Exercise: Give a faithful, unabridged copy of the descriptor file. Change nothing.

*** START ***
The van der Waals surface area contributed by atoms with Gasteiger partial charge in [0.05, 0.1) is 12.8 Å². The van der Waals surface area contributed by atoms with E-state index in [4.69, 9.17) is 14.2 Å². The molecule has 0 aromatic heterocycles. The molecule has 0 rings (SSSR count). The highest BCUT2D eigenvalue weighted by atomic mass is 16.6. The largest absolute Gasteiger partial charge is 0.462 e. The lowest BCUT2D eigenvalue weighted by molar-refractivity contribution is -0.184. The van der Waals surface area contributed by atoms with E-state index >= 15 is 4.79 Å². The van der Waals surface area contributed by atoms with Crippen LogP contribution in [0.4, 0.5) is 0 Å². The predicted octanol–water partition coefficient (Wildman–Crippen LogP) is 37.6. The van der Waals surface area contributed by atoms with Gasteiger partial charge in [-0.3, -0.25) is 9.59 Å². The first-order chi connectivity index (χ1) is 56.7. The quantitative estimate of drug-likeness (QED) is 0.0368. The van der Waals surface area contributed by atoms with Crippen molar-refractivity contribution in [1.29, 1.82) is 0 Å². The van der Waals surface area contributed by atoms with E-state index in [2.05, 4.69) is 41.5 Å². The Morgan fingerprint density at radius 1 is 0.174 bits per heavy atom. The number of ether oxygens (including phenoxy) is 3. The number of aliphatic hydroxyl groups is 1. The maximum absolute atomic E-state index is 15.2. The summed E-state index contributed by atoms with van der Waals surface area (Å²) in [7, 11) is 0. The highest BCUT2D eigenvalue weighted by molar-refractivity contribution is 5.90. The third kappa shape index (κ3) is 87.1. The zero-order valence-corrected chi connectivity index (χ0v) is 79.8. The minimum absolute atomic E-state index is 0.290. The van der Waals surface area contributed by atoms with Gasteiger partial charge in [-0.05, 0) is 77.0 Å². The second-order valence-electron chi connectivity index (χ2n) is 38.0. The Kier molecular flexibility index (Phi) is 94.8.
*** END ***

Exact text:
The van der Waals surface area contributed by atoms with Gasteiger partial charge in [0.05, 0.1) is 12.8 Å². The van der Waals surface area contributed by atoms with E-state index in [4.69, 9.17) is 14.2 Å². The molecule has 0 aromatic heterocycles. The molecule has 0 rings (SSSR count). The highest BCUT2D eigenvalue weighted by atomic mass is 16.6. The largest absolute Gasteiger partial charge is 0.462 e. The lowest BCUT2D eigenvalue weighted by molar-refractivity contribution is -0.184. The van der Waals surface area contributed by atoms with E-state index >= 15 is 4.79 Å². The van der Waals surface area contributed by atoms with Crippen LogP contribution in [0.4, 0.5) is 0 Å². The predicted octanol–water partition coefficient (Wildman–Crippen LogP) is 37.6. The van der Waals surface area contributed by atoms with Gasteiger partial charge in [-0.3, -0.25) is 9.59 Å². The first-order chi connectivity index (χ1) is 56.7. The quantitative estimate of drug-likeness (QED) is 0.0368. The van der Waals surface area contributed by atoms with Crippen molar-refractivity contribution in [1.29, 1.82) is 0 Å². The van der Waals surface area contributed by atoms with E-state index in [2.05, 4.69) is 41.5 Å². The Morgan fingerprint density at radius 1 is 0.174 bits per heavy atom. The number of ether oxygens (including phenoxy) is 3. The number of aliphatic hydroxyl groups is 1. The maximum absolute atomic E-state index is 15.2. The summed E-state index contributed by atoms with van der Waals surface area (Å²) in [7, 11) is 0. The highest BCUT2D eigenvalue weighted by molar-refractivity contribution is 5.90. The third kappa shape index (κ3) is 87.1. The zero-order valence-corrected chi connectivity index (χ0v) is 79.8. The minimum absolute atomic E-state index is 0.290. The van der Waals surface area contributed by atoms with Gasteiger partial charge in [-0.05, 0) is 77.0 Å². The second-order valence-electron chi connectivity index (χ2n) is 38.0. The Kier molecular flexibility index (Phi) is 94.8.